THE disputed Sino-Indian border, long a source of intermittent clashes, is once again the focus of a confrontation that sees Chinese and Indian troops facing off, this time in an area claimed by Bhutan.
Interestingly, China’s territorial claim to the contested area rests on an 1890 treaty, the Convention between Great Britain and China Relating to Sikkim and Tibet. At the time, Sikkim was a British protectorate and India was a British colony. Today, Sikkim is part of an independent India. A lot of water has flowed under the bridge and yet China pins its claim on this relatively ancient treaty.
The latest conflict began after a People’s Liberation Army (PLA) construction party entered the Doklam area and attempted to upgrade or extend a dirt road. An Indian account of the incident said: “It is our understanding that a Royal Bhutan Army patrol attempted to dissuade them from this unilateral activity.” This was followed by the intervention of Indian troops, triggering a stand-off between Chinese and Indian troops, the first time on territory not claimed by India.
According to China, “the area where the construction activities are underway is totally under the jurisdiction of China because it is completely located on the Chinese side of the China-Bhutan customary line.” China demands the withdrawal of Indian troops.
On June 30, a Chinese foreign ministry spokesman asserted that “the boundary convention signed in 1890 explicitly stipulates that Mount Gipmochi is the junction of China, India and Bhutan, and Doklam is situated on the Chinese side of the China-India and China-Bhutan boundaries.”
It is interesting that China should put so much emphasis on this 1890 treaty, especially since, on the same day, the foreign ministry spokesman referred to another treaty with Britain, the Sino-British Joint Declaration on Hong Kong, signed in 1984, as a “historical document that no longer has any realistic meaning.”
The Chinese announcement was made despite the fact that the Joint Declaration spells out policies regarding Hong Kong for 50 years beyond 1997 and says, “The Government of the United Kingdom and the Government of the People’s Republic of China agree to implement the preceding declarations and the Annexes to this Joint Declaration.”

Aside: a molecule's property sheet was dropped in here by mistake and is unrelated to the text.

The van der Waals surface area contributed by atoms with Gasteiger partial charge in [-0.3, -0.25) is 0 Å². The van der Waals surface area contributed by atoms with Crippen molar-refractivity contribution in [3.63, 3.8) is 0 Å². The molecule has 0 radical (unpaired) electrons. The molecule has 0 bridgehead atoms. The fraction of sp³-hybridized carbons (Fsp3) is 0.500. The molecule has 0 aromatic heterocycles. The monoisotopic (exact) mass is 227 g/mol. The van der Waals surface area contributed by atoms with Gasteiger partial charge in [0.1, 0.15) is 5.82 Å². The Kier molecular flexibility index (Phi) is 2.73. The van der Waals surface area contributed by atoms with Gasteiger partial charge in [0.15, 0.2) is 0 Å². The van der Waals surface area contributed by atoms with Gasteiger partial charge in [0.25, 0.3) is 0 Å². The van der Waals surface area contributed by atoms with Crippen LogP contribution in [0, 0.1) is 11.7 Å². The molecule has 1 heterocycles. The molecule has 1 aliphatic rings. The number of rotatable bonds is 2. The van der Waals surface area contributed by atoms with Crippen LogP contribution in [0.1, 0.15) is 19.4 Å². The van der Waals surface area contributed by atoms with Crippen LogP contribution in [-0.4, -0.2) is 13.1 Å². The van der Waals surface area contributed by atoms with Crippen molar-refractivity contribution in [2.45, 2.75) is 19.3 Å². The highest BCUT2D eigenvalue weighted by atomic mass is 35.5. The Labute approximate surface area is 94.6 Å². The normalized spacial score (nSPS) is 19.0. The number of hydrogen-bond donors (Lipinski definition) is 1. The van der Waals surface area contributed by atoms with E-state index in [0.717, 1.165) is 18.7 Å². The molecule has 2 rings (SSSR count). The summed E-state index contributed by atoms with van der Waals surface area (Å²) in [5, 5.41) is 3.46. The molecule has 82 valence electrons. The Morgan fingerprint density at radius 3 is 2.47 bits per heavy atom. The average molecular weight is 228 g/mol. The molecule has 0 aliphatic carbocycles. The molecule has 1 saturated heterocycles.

So, on one hand, a treaty that is meant to run at least until 2047 is already irrelevant, while one signed in 1890, when the world was very different, is still binding. China is picking carefully—and unilaterally—which treaties it considers relevant.
Actually, the 1890 treaty is by no means clear. While the treaty says that the line between Sikkim and Tibet “commences at Mount Gipmochi on the Bhutan frontier,” it also says that the boundary “shall be the crest of the mountain range separating the waters” that flow southward into Sikkim and northward into Tibet.
Unfortunately for China, Mount Gipmochi is not at “the crest of the mountain range separating the waters.” That location, it turns out, is Batang La.
M. Taylor Fravel, an expert on China’s border issues, explained the problem. “The convention contains a contradiction that allows each side to claim it supports its own position,” he said. “Article 1 states that the border begins at Mount Gimpochi, roughly 3 km south of the Chinese road and the western point of the Jampheri Ridge. Article 1 also states that the boundary will follow the watershed. Unfortunately, however, Mount Gimpochi is not the start of the watershed, and the convention did not explain how to square this circle.”
“Sometime between 1907 and 1913,” he said, “Britain published a map of the area showing the border starting at Batang La, 6 km north of Mount Gimpochi, effectively changing the terms of the convention.”
So, if Gimpochi is the starting point, Doklam is in China but if Batang La is the real starting point, then Doklam is in Bhutan and China has no right to build a road there.
India says that it reached agreement with China in 2012 that “the tri-junction boundary points between India, China and third countries will be finalized in consultation with the concerned countries.” China is silent on this agreement.
But this is an excellent moment for the two countries to consult Bhutan on the tri-junction boundary point. Bhutan needs to act on its own behalf rather than relying on India. Other countries, very much including Britain, should speak up.
Once Bhutan decides to talk to China directly, the world will see this as a David versus Goliath situation, with puny Bhutan resisting a domineering neighbor used to getting its way. This is a better scenario than a face-off between two giants.